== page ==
Friday, December 2, 2022

What Does The Hepatitis B Vaccine Do

Safety And Adverse Events

Why Do Newborns Get the Hepatitis B Vaccine?

Common and local adverse events

HA vaccine

HA vaccine is well tolerated. Reactions are generally mild and transient, and are usually limited to soreness and redness at the injection site. Other less frequent reactions include headache, irritability, malaise, fever, fatigue and gastrointestinal symptoms. Injection site reactions occur less frequently in children than in adults as do mild, systemic events . No significant difference in reactions is evident between initial and subsequent doses of vaccine or in the presence of pre-existing immunity.

HAHB vaccine

Refer to Hepatitis B Vaccine in Part 4 for information about HAHB vaccine.

Ig

Injection site reactions following receipt of standard human Ig include tenderness, erythema and stiffness of local muscles, which may persist for several hours. Mild fever or malaise may occasionally occur.

Less common and serious or severe adverse events

Less common side effects following receipt of standard human Ig include flushing, headache, chills and nausea. Urticaria, angioedema and anaphylactic reactions may occur rarely.

Guidance on reporting Adverse Events Following Immunization

Vaccine providers are asked to report, through local public health officials, any serious or unexpected adverse event temporally related to vaccination. An unexpected AEFI is an event that is not listed in available product information but may be due to the immunization, or a change in the frequency of a known AEFI.

Contraindications and precautions

Why It Is Used

Hepatitis B virus causes a liver infection that can lead to serious complications, including liver cancer. It is common in people throughout the world, particularly in Asia and sub-Saharan Africa.

The Canadian National Advisory Committee on Immunization recommends hepatitis B immunization for all children. Pregnant women and other adults who do not have immunity and who have a high chance of exposure should be vaccinated.

How Hepatitis Is Spread

Hepatitis A: About 20,000 people in the U.S. contract hepatitis A each year. The hepatitis A virus is found in the stool of the infected person. It is spread through contaminated food or water or by certain types of sexual contact.

Children who get hepatitis A often don’t have symptoms, so they can have the virus and not know it. However, they can still spread it easily. Fortunately, children are now routinely vaccinated against hepatitis A.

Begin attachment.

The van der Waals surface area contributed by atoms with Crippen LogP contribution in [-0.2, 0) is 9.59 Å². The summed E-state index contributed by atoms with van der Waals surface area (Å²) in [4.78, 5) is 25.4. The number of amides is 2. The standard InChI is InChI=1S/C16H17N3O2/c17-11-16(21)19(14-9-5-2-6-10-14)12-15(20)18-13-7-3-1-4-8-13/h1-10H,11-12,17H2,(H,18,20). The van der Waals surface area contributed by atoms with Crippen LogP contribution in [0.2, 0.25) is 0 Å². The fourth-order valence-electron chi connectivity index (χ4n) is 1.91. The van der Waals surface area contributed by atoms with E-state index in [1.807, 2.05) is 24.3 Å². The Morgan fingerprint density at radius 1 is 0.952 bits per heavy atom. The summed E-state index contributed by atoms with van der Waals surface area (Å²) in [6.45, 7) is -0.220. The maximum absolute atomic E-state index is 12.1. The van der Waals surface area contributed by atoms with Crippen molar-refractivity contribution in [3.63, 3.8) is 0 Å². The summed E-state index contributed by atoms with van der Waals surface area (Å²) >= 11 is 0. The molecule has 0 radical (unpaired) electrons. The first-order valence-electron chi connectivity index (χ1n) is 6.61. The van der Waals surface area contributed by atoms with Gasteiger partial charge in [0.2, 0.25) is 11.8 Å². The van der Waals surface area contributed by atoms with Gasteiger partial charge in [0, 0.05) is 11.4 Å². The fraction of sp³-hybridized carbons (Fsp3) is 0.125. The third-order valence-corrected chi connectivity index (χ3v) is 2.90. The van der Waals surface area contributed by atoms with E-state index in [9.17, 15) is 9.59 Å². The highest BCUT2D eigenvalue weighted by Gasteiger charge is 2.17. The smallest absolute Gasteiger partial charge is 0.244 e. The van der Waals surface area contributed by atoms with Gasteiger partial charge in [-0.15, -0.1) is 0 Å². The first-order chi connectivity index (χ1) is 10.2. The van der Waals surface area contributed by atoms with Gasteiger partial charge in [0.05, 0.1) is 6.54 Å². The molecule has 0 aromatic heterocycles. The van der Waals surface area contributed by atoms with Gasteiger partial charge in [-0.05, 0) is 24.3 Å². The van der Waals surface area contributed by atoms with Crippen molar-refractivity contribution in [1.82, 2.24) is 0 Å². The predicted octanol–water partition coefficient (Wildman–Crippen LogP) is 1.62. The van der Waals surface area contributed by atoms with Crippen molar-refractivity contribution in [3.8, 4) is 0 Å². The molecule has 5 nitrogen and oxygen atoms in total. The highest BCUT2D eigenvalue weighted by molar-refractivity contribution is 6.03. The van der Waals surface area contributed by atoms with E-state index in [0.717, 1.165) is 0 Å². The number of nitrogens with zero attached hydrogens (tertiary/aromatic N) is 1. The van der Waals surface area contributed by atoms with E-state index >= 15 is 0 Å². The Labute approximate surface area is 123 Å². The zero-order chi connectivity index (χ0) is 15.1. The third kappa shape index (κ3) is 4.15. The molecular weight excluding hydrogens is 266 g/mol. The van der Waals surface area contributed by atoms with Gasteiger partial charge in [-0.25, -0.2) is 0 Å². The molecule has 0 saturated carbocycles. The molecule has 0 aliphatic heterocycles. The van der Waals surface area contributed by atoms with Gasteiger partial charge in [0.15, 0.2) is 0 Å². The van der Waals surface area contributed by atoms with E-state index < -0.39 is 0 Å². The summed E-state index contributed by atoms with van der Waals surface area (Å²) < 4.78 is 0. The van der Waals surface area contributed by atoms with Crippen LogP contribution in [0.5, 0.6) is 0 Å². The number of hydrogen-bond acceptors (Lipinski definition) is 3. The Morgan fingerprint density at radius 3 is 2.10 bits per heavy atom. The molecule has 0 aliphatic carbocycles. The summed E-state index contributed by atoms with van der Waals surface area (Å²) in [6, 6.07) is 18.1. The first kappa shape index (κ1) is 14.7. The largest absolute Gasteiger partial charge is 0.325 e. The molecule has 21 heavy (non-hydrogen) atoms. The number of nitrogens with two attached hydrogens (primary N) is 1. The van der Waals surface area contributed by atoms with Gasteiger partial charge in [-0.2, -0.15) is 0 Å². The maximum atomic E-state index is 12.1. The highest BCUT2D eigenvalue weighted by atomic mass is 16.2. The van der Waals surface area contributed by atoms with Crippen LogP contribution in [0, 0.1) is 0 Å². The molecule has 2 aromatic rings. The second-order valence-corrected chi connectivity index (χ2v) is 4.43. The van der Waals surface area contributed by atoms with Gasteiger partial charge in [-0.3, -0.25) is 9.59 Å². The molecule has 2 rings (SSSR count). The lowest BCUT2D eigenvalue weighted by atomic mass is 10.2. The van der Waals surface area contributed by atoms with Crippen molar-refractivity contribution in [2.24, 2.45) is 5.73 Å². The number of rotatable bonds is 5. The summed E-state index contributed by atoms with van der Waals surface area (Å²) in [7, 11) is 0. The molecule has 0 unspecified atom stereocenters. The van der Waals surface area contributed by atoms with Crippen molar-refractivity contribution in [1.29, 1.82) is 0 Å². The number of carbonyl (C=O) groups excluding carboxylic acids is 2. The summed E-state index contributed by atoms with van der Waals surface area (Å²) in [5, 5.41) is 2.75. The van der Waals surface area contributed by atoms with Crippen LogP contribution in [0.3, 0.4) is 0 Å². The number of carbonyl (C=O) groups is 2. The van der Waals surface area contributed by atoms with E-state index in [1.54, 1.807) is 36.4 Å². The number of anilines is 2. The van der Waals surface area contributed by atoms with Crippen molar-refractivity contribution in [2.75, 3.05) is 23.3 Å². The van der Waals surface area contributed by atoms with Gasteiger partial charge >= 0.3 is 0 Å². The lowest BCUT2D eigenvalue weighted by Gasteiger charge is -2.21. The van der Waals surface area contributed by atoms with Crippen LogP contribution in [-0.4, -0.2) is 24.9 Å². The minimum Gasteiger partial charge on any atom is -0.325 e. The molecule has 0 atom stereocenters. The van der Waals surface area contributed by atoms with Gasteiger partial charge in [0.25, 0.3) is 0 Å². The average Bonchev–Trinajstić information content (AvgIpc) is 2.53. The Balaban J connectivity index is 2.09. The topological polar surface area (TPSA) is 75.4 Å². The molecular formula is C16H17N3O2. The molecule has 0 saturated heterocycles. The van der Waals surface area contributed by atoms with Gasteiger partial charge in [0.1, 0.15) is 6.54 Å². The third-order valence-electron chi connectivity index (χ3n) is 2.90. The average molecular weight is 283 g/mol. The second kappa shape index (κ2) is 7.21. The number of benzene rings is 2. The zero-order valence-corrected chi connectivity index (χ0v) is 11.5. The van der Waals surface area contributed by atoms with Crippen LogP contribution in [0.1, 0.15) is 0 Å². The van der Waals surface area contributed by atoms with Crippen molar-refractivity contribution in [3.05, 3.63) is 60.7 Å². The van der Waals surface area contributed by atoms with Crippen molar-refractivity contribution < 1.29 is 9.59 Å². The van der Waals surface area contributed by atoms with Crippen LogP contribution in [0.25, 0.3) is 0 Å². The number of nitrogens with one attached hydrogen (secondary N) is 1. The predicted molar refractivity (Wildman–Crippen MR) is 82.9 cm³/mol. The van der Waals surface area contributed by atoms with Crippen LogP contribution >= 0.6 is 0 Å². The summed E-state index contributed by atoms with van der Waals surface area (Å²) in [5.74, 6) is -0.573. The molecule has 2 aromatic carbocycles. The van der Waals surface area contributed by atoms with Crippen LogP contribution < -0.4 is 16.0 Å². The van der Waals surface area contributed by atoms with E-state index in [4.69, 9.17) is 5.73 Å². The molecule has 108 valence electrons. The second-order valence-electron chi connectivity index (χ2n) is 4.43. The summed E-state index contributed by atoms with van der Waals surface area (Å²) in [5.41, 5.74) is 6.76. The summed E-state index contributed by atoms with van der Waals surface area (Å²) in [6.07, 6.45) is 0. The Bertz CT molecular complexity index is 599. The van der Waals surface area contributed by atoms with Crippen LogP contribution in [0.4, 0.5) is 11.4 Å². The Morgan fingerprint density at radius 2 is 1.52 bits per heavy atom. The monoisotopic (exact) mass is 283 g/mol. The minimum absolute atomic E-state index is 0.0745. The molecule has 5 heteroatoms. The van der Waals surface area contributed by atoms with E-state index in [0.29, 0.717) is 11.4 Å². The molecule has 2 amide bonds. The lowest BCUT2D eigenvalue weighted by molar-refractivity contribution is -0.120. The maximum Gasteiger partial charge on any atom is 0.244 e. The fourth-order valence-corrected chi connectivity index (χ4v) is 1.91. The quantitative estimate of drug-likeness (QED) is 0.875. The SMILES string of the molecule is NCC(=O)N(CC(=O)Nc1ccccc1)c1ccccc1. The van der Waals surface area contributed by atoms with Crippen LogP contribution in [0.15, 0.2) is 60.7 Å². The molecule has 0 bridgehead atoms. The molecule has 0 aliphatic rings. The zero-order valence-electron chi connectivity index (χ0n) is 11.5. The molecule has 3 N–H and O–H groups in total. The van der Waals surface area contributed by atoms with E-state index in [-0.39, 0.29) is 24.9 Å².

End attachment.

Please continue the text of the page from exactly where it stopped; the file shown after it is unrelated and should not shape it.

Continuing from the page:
Most people who get hepatitis A recover completely within two weeks to six months and don’t have any liver damage. In rare cases, hepatitis A can cause liver failure and even death in older adults or people with underlying liver disease.

Hepatitis B: Every year, about 40,000 people in the U.S. become infected with hepatitis B. Acute hepatitis lasts from a few weeks to several months. Many infected people are able to clear the virus and remain virus-free after the acute stage. However, for others, the virus remains in the body, and they develop chronic hepatitis B infection, which is a serious, lifelong condition. About 1.2 million people in the U.S. have chronic hepatitis B. Of these, 15% to 25% will develop more serious health problems, such as liver damage, cirrhosis, liver failure, and liver cancer, and some people die as a result of hepatitis B-related disease.

Hepatitis B cannot be spread by contaminated water, food, cooking, or eating utensils, or by breastfeeding, coughing, sneezing, or close contact such as kissing and hugging.

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How Does Hepatitis A Spread

Contaminated food or water is the most common source of hepatitis A infection. Contamination can happen at any point in the food growing, processing or cooking process. Travelers are at an increased risk. Take extra precautions in developing countries with poor sanitary conditions.

It is possible for the disease to spread through close contact with an infected person. This includes sex or caring for an infected person.

Vaccination is the best form of protection.

Vaccine For Hepatitis B

Delaying second COVID

Hepatitis B Vaccine

It takes only a few shots to protect yourself and your loved ones against hepatitis B for a lifetime.

The hepatitis B vaccine is a safe and effective vaccine that is recommended for all infants at birth and for children up to 18 years. The hepatitis B vaccine is also recommended for adults living with diabetes and those at high risk for infection due to their jobs, lifestyle, living situations, or country of birth. Since everyone is at some risk, all adults should seriously consider getting the hepatitis B vaccine for a lifetime protection against a preventable chronic liver disease.

The hepatitis B vaccine is also known as the first anti-cancer vaccine because it prevents hepatitis B, the leading cause of liver cancer worldwide.

You cannot get hepatitis B from the vaccine. All hepatitis B vaccines that have been used since 1986 are made synthetically meaning the hepatitis B vaccines do not contain any blood products. Learn more.

If you have a current HBV infection or have recovered from a past HBV infection, the hepatitis B vaccine series will not benefit you or clear the virus. However, the vaccine can provide a lifetime of protection for loved ones who do not have hepatitis B and get the vaccine as soon as possible. Testing is the only way to know if you or your loved ones have a current infection or have recovered from a past infection.

Hepatitis B Vaccine Recommendations

Three-Dose Hepatitis B Vaccine Schedule

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What Is Hepatitis B Virus

Hepatitis B virus attacks the liver. Hepatitis B virus infections are known as the “silent epidemic” because many infected people don’t experience symptoms until decades later when they develop hepatitis , cirrhosis , or cancer of the liver . Every year in the United States about 22,000 new hepatitis B infections occur and about 2,000 people die from their infections.

Symptoms Of Hepatitis B

Many people with hepatitis B will not experience any symptoms and may fight off the virus without realising they had it.

If symptoms do develop, they tend to happen 2 or 3 months after exposure to the hepatitis B virus.